publican party and Congress dur
ing, this administration.
The Republican party came Into
power pledged to reduction and
equalization of federal taxes. That
pledge is being faithfully -kept
The first year of this administration
the Republican Congress enacted
a federal tax law which has result
ed In" fe'llevinr f ederal taxpayers of
i" load Of .nearly $2,000,000,000.
i A1 ""analysis i" of the. returns of In
come tax under this new law shows
the, greatest reductions were en
joyed; by. that,- class of people
which has the smaller income and
by those, sections of the country
where there is the least : concen
tration of Wealth, a
In all of tlie agricultural states
the reduction in Income tax under
the Republican law. has been In
excess of 50 per cent as compared
with collections under the Demo
cratic law. This fact answers the
demagogic charge that the Repub
lican tax law of 1921 was framed
In : tho , Interest of the wealthy
while the man ot ordinary Income
was not benefited by it.
Secretary Mellon's proposition
vould still further lift tha load
I BITS FOR BREAKFAST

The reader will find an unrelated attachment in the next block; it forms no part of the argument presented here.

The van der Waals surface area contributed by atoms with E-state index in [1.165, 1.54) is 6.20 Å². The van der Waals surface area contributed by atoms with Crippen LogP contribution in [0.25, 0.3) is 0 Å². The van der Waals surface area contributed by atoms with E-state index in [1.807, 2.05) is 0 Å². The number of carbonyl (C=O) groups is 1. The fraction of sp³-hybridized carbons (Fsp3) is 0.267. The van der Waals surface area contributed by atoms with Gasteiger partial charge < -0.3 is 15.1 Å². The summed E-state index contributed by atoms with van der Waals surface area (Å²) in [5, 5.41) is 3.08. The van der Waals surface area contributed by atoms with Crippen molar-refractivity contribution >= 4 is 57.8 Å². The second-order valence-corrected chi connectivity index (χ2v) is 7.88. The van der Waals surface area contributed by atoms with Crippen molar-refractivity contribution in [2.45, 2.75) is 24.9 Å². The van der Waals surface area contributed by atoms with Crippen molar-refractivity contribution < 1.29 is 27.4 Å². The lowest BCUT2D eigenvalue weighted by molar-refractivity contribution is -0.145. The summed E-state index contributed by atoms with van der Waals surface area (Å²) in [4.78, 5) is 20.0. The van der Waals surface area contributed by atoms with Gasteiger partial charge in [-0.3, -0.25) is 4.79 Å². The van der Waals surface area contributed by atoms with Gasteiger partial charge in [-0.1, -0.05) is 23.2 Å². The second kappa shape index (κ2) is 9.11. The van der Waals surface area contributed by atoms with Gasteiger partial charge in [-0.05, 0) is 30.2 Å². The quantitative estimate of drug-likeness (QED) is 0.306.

' , It was a' green Christmas .
But that does not mean a fat
graveyard, as goes the old saying
in the east. It means the opposite
here. "AH signs fail in Oregon'.'
except Oregon signs.
' Men engaged in . the. cherry In
dustry have a chance to help the
Slogan editor today the last day.
There, are a lot of . new things in
this industry.'' ana a lot of things
yet to learn. And it Is Important
that they be known and learned.
If . the proposed spinning plant
gets started at the penitentiary by
the' end of next year, and if Salem
gets a linen mill in 1924, this
old ; tpws will surprise - the world
In its' growth -from 1925 on; and
In fact'lt Is not going to make a
mean showing In the next twelve
months, any more than It has in
the past few years. .
If you have rorgottlcn anything
or - anyone, in living up to
the Christmas spirit,' there " Is
the New Year just around "the cor
ner and you can piece the Christ
mas -feeling 'onto the" New Year
and let It ride along till next
Christmas, t ilt ought to be strong
enough to endure in all seasons.
: ; mm mm 'm . - .